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The Neighborhood Unit

Note: This post was edited on Jan. 20, 2007. Hotlinked image(s) were removed. Follow the link(s) to the image location(s). In the 1920s, Clarence Perry standardized the quarter-mile as the optimal daily-routine distance for the neighborhood unit. Writing in the New York Regional Plan and its Environs (1929), he developed the neighborhood unit as "the framework of a model community."

The neighborhood unit was designed to support 6,125 residents or 1,241 families. The spatial unit is centered on an elementary school as well as small parks and playgrounds. At 160 acres, the neighborhood radius is one-quarter of a mile or a 5-minute walking distance. Heavy through-traffic is confined to major arterials at the edges of the neighborhood and an internal street system accommodates local traffic. Local shops are also located at the periphery of the unit. These are the principles for a low-cost suburban development. Perry provided criteria for several types of neighborhood units including an industrial section, an apartment house unit, and a five-block apartment-house unit (or "how a slum district might be rehabilitated"). The Neighborhood Unit Concept, Clarence Perry, 1929 (Washington State Univ.) The idea of the neighborhod unit has evolved over time. Iterations of the neighborhood unit have been developed by Clarence Stein and Henry Wright in Radburn, NJ (a garden city with several neighborhood units organized around a common green and train access to Manhattan), by Jim Rouse (the Columbia New Town: eight villages grouped around a town center which also serves as a regional shopping mall), and a more recent incarnation advocated by the Congress of New Urbanism.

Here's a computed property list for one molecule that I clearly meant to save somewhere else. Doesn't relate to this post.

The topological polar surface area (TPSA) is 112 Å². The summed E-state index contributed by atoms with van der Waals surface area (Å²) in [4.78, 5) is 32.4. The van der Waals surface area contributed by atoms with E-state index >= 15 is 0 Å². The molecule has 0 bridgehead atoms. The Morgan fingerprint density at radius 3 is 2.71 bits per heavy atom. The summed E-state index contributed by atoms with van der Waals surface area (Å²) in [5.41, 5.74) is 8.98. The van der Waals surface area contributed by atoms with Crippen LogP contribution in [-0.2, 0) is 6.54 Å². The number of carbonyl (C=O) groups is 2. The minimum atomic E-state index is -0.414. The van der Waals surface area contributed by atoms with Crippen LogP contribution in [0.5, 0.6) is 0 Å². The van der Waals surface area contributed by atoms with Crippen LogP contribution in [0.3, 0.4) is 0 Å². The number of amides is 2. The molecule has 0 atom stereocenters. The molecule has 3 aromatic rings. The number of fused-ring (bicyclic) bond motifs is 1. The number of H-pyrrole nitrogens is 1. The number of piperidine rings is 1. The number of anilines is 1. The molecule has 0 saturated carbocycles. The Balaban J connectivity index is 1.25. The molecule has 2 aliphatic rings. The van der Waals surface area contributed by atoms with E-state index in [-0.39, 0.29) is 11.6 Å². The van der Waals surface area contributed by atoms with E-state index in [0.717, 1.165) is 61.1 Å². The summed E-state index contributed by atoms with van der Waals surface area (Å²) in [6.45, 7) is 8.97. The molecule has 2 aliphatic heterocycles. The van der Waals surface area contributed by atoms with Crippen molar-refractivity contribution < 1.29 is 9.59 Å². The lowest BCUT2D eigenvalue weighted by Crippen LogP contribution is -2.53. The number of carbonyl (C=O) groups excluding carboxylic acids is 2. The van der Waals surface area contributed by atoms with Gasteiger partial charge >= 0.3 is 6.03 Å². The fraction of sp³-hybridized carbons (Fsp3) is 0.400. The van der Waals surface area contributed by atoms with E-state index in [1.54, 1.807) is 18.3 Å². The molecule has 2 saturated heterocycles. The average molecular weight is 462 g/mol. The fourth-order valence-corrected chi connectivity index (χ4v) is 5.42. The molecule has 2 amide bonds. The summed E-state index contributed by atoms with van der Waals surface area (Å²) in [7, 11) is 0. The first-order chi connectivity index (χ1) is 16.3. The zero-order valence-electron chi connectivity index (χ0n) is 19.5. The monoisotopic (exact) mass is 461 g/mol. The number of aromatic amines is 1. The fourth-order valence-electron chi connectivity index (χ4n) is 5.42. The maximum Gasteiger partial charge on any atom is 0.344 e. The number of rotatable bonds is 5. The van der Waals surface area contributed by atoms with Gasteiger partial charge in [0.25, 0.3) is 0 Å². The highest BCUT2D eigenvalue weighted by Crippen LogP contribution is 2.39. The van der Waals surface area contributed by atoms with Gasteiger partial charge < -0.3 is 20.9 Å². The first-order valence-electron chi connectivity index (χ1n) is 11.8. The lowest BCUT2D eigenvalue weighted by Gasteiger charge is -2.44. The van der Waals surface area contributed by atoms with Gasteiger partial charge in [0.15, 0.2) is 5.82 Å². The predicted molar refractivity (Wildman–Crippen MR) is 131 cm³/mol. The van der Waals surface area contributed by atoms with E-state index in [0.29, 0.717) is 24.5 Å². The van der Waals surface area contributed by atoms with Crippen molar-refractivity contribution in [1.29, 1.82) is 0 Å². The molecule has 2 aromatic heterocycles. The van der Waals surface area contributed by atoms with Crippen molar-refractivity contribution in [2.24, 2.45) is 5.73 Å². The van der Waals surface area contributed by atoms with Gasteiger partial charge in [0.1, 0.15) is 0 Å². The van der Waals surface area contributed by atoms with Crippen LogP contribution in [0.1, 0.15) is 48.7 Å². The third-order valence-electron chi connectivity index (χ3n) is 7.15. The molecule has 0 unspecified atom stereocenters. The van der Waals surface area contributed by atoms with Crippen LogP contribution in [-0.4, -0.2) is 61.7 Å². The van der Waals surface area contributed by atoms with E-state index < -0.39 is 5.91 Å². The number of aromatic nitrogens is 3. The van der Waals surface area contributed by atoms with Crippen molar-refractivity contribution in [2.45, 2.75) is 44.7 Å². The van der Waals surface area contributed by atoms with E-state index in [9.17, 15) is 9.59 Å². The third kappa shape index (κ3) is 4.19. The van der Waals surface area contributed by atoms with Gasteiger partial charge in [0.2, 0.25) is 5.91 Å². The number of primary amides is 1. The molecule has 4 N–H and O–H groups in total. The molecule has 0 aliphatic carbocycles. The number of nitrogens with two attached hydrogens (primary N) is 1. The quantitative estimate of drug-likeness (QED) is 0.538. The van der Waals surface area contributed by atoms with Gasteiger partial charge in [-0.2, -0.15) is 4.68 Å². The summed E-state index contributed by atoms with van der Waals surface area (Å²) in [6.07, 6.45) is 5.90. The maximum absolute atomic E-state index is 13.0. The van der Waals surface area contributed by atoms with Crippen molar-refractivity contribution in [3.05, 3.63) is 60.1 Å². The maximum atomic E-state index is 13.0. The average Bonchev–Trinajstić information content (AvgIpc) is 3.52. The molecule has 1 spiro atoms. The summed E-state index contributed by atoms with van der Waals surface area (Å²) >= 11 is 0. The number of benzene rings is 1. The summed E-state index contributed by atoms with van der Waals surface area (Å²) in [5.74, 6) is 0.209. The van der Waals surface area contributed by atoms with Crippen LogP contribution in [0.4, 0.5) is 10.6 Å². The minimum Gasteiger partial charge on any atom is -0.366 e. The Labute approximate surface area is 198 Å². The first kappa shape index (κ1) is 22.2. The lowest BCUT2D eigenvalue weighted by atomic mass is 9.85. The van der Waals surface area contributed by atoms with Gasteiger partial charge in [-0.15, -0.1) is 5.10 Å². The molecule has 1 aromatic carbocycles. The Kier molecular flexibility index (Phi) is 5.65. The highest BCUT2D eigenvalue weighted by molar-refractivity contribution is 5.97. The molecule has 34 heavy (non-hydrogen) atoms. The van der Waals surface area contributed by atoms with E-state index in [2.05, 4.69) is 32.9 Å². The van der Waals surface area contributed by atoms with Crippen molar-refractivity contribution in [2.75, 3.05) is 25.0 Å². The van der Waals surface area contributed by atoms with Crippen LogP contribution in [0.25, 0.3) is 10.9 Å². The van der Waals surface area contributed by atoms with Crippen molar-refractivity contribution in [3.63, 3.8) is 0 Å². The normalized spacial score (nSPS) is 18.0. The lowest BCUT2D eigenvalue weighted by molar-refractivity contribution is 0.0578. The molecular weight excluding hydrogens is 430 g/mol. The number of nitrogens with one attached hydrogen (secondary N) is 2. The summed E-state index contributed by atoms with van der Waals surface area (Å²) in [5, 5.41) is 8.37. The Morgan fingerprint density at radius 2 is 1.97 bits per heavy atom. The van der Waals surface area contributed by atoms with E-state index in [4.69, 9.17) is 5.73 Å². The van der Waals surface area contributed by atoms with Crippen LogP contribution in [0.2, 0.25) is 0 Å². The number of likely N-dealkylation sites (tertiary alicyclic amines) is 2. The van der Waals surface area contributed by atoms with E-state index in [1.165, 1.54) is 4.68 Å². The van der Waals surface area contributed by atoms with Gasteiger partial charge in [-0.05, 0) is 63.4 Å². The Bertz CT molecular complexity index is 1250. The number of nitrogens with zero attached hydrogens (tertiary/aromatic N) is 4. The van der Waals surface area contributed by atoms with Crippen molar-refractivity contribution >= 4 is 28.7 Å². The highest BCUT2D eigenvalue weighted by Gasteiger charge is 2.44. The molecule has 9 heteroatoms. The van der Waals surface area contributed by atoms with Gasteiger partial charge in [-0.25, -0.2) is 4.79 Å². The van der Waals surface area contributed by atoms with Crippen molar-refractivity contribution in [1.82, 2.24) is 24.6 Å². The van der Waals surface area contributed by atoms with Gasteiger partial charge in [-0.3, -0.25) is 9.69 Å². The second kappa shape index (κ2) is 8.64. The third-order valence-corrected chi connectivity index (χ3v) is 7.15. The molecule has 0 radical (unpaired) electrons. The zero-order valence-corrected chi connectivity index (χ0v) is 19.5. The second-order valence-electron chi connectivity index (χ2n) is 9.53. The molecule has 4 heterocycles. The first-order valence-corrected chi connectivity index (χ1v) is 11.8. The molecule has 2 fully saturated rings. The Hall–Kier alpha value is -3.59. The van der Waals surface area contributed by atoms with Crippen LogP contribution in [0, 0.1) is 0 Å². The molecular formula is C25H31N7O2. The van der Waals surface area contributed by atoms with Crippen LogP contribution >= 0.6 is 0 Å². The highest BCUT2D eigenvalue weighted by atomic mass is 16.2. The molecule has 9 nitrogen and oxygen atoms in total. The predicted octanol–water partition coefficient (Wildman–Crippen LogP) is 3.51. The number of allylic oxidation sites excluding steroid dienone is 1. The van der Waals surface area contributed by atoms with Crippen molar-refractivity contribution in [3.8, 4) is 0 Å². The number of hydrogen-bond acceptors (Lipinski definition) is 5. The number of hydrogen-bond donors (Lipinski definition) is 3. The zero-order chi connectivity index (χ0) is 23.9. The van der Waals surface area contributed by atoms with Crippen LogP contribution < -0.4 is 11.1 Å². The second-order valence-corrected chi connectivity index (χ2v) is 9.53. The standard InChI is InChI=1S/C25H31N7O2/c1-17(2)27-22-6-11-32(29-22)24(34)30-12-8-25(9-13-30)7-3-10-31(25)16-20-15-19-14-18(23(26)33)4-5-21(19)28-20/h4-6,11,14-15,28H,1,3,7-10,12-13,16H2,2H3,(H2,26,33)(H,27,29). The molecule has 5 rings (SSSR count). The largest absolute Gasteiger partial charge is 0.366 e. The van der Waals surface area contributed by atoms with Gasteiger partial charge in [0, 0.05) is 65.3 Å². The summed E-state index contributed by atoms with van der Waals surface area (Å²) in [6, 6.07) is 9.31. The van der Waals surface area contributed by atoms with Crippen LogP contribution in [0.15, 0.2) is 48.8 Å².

Plan of Radburn, NJ, Clarence Stein and Henry Wright, 1929 (Queens Univ.) Miami Lakes Town Center (CNU Florida)